My other motto is "if I like it, and I want it, and you leave it out, I will throw it away". I won't deny my family the things they want. Just because I'm on a diet doesn't mean they have to be. I do ask for their consideration, though. I asked my husband to bring home snacks that I don't want (there are so many for them to choose from, and only a few that I really want), and I asked the whole family to keep their goodies lower or higher than eye level in the pantry, and don't leave things lying around. I have had to follow through on my threat a few times. And I don't mean, just toss it in the trash. I mean, empty the contents of the bag in to the trash or wash it down the garbage disposal.

It's really not all that hard to keep the family on board with eating healthier.

10-25-2012, 02:10 PM
Lots of great ideas - thank you!

Part of the issue (well, I think a big part :):)) is that she tends to be a perfectionist and on the controlling side too. Forcing everyone else from one extreme to the other wouldn't work at my house. ("Hey, let's have plain baked tilapia and steamed veggies instead of that loaded pizza, chips and Coke we've had every other Friday night since you could chew.") I'm exaggerating a little, but not much. I wonder sometimes if she's looking for reasons she "can't" do this.

But again, my kids were a little older, and I don't have a husband to consider. It's great to get all of your perspectives and different approaches! :carrot:

10-25-2012, 02:23 PM
I've got six kids, and I've had to figure out a way to manage my eating while still cooking for them. I, too, follow the rules of some of the above posters that you eat what's cooked for you, or you're free to make a PB&J. (I always tell them that our home is not an all-day buffet). My kids, thank G-d, are not picky eaters; we're pescatarians, and they love healthy foods. Even though I cook healthy foods for them, I still chose to eat something else myself most evenings. I made lentil barley crock pot soup yesterday, but had a large salad with salmon for myself. It's easier for me to keep track of my calorie count that way (I still calorie count and log all my food).

I also will use prepared meals by Amy's Kitchen; there are lots of other options available like Lean Cuisine. This would take away the need to cook 2 different meals, while keeping mom on plan and still satisfying kids and husband.

Another option is to always eat the same few things for dinner. I eat virtually the same breakfast everyday (oatmeal), and it makes it easier as far as planning. She could chose a couple of quick and easy meals, make a few batches, freeze, then microwave for herself ( vegetarian burritos are popular in my house).

Another idea is to teach them how to cook their own meals; they certainly are old enough. Even if it's something simple like an omelette for dinner, let them handle it themselves.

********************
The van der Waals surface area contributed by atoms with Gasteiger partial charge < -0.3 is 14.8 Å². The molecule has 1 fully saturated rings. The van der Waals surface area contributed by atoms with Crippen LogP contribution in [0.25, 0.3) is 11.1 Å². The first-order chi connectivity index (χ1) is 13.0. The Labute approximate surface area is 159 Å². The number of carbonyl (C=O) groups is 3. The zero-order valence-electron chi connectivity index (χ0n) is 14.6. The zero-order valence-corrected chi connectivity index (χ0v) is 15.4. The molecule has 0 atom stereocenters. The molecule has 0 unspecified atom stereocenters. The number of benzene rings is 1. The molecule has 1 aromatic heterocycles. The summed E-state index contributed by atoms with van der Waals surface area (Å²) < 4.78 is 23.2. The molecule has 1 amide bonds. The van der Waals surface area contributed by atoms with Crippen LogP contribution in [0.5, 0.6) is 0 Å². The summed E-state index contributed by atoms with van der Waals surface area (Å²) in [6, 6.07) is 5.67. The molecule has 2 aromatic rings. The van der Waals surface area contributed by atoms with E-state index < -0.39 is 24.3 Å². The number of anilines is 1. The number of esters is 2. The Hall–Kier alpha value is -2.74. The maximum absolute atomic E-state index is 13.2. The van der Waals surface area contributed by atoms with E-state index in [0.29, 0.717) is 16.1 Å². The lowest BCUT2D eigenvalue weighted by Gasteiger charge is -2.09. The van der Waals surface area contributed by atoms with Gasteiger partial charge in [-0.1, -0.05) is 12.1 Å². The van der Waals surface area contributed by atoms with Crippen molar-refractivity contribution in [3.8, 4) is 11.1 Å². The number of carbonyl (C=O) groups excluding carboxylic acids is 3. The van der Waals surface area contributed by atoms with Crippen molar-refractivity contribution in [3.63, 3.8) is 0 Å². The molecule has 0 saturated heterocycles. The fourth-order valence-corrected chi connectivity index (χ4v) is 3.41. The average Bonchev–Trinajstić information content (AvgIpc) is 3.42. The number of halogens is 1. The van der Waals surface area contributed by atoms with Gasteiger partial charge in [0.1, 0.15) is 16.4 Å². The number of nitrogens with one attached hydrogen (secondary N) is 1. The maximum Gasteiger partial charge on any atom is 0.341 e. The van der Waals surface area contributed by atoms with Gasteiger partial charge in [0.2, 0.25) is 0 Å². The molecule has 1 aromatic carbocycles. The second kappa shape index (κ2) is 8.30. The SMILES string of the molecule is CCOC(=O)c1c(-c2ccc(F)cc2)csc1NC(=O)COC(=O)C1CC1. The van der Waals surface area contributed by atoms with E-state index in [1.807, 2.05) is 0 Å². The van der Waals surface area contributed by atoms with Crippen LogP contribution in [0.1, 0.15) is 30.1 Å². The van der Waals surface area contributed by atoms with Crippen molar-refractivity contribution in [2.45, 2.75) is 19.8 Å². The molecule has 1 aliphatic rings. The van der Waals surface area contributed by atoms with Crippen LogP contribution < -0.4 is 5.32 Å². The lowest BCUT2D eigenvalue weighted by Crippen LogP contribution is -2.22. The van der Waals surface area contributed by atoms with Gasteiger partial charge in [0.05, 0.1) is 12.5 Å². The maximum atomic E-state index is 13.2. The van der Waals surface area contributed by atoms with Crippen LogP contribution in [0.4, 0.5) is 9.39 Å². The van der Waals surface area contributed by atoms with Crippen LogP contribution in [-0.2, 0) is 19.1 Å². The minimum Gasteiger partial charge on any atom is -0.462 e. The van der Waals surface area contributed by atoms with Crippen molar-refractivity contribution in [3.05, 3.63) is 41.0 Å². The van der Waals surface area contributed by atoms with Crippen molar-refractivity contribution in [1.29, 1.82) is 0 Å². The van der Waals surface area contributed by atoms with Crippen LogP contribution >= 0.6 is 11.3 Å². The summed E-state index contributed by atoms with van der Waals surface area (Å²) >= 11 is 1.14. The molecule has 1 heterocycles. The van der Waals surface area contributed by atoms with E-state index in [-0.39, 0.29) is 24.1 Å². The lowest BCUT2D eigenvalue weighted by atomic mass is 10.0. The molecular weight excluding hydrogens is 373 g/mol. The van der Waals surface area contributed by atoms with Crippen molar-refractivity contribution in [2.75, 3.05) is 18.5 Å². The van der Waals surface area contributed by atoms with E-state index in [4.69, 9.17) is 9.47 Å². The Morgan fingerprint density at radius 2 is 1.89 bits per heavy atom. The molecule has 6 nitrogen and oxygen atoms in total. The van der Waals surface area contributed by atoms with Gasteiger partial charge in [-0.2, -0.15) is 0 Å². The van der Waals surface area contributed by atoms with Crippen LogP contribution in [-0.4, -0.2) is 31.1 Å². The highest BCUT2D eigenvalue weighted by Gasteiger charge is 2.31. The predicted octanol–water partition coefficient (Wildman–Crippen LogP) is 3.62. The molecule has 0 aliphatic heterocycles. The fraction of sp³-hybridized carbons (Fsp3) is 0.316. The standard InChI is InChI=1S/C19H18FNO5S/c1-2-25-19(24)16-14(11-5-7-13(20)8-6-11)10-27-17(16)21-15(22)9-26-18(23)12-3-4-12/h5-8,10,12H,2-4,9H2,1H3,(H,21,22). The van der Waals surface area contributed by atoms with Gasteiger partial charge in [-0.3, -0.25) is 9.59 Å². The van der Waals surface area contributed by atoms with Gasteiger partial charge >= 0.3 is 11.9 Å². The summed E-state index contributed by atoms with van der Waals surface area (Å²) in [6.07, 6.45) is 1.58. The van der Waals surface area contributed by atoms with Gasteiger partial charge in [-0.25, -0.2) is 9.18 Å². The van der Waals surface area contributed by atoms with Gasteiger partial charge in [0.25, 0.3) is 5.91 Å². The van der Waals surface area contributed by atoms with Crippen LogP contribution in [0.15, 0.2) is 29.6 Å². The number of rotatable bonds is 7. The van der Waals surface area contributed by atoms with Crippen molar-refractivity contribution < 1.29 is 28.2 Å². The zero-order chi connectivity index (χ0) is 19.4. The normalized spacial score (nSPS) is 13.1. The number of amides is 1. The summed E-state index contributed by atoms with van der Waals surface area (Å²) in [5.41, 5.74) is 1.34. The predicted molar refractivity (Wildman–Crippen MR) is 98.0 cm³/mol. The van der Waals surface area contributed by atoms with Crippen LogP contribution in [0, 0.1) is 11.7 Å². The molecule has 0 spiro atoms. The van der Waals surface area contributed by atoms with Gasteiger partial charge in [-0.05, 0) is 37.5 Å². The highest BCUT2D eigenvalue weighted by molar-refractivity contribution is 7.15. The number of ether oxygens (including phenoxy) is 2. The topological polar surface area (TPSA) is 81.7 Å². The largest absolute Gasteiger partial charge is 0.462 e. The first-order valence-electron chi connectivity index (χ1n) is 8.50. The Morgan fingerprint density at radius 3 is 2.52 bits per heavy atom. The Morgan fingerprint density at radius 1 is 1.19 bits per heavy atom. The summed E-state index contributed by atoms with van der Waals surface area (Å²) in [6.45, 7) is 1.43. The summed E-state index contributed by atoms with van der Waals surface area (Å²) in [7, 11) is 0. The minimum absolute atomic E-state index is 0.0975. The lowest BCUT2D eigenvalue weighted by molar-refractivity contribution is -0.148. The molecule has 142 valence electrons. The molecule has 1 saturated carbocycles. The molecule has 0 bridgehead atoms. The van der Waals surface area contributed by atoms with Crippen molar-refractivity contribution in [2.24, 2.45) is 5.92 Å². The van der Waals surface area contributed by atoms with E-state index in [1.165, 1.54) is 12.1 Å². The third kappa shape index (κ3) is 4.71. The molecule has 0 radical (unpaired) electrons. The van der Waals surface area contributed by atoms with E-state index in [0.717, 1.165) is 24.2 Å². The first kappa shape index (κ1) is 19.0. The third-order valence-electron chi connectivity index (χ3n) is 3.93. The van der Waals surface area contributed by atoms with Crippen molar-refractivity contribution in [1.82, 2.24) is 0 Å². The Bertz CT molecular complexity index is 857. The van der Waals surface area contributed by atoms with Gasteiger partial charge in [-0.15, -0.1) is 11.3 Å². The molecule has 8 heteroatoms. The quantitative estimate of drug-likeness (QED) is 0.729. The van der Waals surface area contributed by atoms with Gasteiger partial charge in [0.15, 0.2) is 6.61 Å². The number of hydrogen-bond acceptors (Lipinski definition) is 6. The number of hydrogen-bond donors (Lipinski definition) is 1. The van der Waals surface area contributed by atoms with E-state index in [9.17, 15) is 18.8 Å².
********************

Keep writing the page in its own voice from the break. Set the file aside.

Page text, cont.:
Also, make large batches of things like quinoa, beans, brown rice, and whole wheat pasta and couscous to use throughout the week in different recipes. Mom can portion out what she needs, then use the rest in meals for the family.

I also found that continually talking to my family about my needs and the benefit of their support in helping me reach my goals to stay fit and healthy helped. They came to understand that they stood to gain from my lifestyle changes too.

10-25-2012, 06:41 PM
One option that no one has mentioned is IF. Your friend could try that and stick to a more liberal family dinner.

10-25-2012, 08:12 PM
I agree with eating a smaller portion of what everyone else is eating & or eliminating the grains/statches. Like if I made chicken, veggies with rice. I'll just have 4-6oz of chicken with a cup of veggies and not have the rice. (To save calories & cut back on carbs).

10-25-2012, 08:13 PM
One option that no one has mentioned is IF. Your friend could try that and stick to a more liberal family dinner.

I agree, this is actually what I am doing right now :-) I love it!

10-25-2012, 09:35 PM
I'm voting for low cal/fat versions of the same meal. I started substituting things in our diet and my husband didn't even notice.

We eat what we crave (lasagna, pizza, burgers) but we just make healthy choices in the ingredients we choose and control our portions.

My husband is like a child, it was hard for me to do in the beginning too.

I don't make 2 meals, I make 1 meal that everyone enjoys.

Good luck to your friend!

10-25-2012, 10:20 PM
I cook for 6 every night and most nights its relatively healthy. I always make a salad or veggie and if its more of a lasagna or spaghetti night I make my self a tiny portion and a huge salad with a ton of variety. A lot of people seem to be doing this type of thing.
I love the mushroom cap idea. BTW.....

She can make it work if she wants to......slow healthy changes for the family and yourself are the way to make positive lasting habits. One meal for everyone!

10-26-2012, 12:08 AM
tell her to check out skinnytaste.com. The blogger, Gina, has some great recipes that are healthy and family approved. Every time i make one of her dishes, NO one believes they are healthy or low fat. Plus, my cooking challenged girlfriend can even make her recipes.